HSBC joined the initiative in 2015 and is an active member of the initiative as member of the Coordination Group and co-leader of the Work Stream 3 “City-level climate smart approaches and financial instruments”.

On the sidelines of COP23, HSBC announced five new commitments to tackle climate change and support sustainable growth in the communities it serves.

The bank will intensify its support for clean energy and lower-carbon technologies, as well as projects that support the implementation of the United Nations’ Sustainable Development Goals.

They pledged to:

  1. Provide USD100 billion in sustainable financing and investment by 2025. 
  2. Source 100 per cent of its electricity from renewable sources by 2030, with an interim target of 90 per cent by 2025. By signing long-term agreements with suppliers, HSBC aims to support the development of new renewable power facilities
  3. Reduce its exposure to thermal coal and actively manage the transition path for other high-carbon sectors. This includes discontinuing financing of new coal-fired power plants in developed markets and of thermal coal mines worldwide
  4. Adopt the recommendations of the Task Force on Climate-related Financial Disclosures to improve transparency. In its next two Group annual reports, HSBC will give more details on its approach to climate-related risks and opportunities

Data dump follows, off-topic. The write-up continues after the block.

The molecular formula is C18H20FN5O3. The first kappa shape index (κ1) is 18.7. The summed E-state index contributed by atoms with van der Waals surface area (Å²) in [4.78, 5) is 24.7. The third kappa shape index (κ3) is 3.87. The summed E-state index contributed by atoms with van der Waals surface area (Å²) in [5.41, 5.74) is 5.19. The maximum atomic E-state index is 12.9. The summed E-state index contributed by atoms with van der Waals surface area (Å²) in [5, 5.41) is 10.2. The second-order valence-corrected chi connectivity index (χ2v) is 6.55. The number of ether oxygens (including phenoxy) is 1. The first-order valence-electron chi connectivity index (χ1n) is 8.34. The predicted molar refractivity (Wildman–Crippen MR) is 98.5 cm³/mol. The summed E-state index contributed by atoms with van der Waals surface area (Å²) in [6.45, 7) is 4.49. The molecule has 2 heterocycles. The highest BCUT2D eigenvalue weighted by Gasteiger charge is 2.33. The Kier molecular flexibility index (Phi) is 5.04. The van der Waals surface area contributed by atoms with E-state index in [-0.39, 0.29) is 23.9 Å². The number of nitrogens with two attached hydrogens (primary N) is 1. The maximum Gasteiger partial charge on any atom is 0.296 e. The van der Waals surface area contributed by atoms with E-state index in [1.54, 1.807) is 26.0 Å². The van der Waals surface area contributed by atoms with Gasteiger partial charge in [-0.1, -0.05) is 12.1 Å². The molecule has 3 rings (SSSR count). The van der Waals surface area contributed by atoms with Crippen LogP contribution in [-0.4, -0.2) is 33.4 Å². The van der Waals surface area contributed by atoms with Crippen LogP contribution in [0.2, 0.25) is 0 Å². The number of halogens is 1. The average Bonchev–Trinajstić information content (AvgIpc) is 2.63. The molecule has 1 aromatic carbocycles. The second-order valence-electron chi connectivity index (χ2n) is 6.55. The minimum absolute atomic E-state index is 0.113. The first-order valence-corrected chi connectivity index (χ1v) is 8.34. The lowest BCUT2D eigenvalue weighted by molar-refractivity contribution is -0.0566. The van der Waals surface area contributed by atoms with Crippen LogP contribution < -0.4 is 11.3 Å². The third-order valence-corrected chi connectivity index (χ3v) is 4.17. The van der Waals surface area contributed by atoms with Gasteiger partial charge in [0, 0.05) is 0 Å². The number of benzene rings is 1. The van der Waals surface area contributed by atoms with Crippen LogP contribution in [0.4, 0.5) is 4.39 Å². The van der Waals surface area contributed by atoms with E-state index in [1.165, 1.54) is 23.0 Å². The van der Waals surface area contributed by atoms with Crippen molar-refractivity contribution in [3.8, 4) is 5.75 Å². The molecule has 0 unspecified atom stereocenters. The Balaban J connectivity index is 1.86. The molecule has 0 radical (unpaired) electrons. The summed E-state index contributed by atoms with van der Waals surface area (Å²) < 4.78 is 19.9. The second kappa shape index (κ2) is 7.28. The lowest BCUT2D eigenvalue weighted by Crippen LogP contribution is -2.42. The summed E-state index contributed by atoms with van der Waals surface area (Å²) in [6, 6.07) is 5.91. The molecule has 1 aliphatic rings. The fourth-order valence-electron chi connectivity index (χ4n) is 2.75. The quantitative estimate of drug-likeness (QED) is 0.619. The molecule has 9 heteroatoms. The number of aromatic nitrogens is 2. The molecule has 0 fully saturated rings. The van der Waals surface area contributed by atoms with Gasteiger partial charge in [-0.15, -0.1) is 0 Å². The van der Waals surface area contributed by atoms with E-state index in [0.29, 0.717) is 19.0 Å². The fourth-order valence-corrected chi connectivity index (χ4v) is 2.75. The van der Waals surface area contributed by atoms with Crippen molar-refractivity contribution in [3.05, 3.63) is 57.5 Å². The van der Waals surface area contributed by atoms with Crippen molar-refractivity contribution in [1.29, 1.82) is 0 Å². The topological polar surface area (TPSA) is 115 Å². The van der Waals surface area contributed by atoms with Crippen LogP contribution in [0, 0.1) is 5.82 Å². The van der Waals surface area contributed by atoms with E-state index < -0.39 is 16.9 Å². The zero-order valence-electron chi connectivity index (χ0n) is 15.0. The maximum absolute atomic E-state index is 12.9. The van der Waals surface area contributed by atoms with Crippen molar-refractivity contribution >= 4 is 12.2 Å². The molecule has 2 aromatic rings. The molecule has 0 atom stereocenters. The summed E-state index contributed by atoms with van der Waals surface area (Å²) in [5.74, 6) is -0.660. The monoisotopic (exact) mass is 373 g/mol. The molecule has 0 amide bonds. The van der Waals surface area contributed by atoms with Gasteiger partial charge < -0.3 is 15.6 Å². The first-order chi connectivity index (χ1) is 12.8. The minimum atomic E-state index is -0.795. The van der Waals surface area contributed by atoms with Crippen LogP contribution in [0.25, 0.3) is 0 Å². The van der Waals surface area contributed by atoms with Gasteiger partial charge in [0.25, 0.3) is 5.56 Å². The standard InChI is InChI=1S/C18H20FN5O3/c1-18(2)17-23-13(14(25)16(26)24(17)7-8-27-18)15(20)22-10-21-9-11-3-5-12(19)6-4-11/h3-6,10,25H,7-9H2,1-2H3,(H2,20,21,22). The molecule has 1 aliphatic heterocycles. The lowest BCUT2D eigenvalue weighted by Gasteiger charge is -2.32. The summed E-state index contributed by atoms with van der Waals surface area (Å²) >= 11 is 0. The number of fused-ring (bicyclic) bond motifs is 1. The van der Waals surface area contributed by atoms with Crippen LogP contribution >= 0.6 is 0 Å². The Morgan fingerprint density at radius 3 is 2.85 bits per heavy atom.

5. Lead and shape the debate about sustainable finance and investment. This includes promoting the development of industry-wide definitions and standards

Stewart James, Managing Director, Group Government Affairs, HSBC was among the panelists of the event “Mainstreaming the Paris Agreement in the Financial Sector organised by the initiative. During his presentation, he emphasized the necessity of leadership at the highest level to support mainstreaming. He explained that the adoption of a political agreement during COP21, made Stuart Gulliver, HSBC’s CEO, realize that “private sector actors needed to be a huge part of the solution and it was going to have a profound impact on their business.”

Two years later, these pledges are presenting how a private financial institution is moving forward on the implementation of each of the 5 Principles for Climate Mainstreaming.


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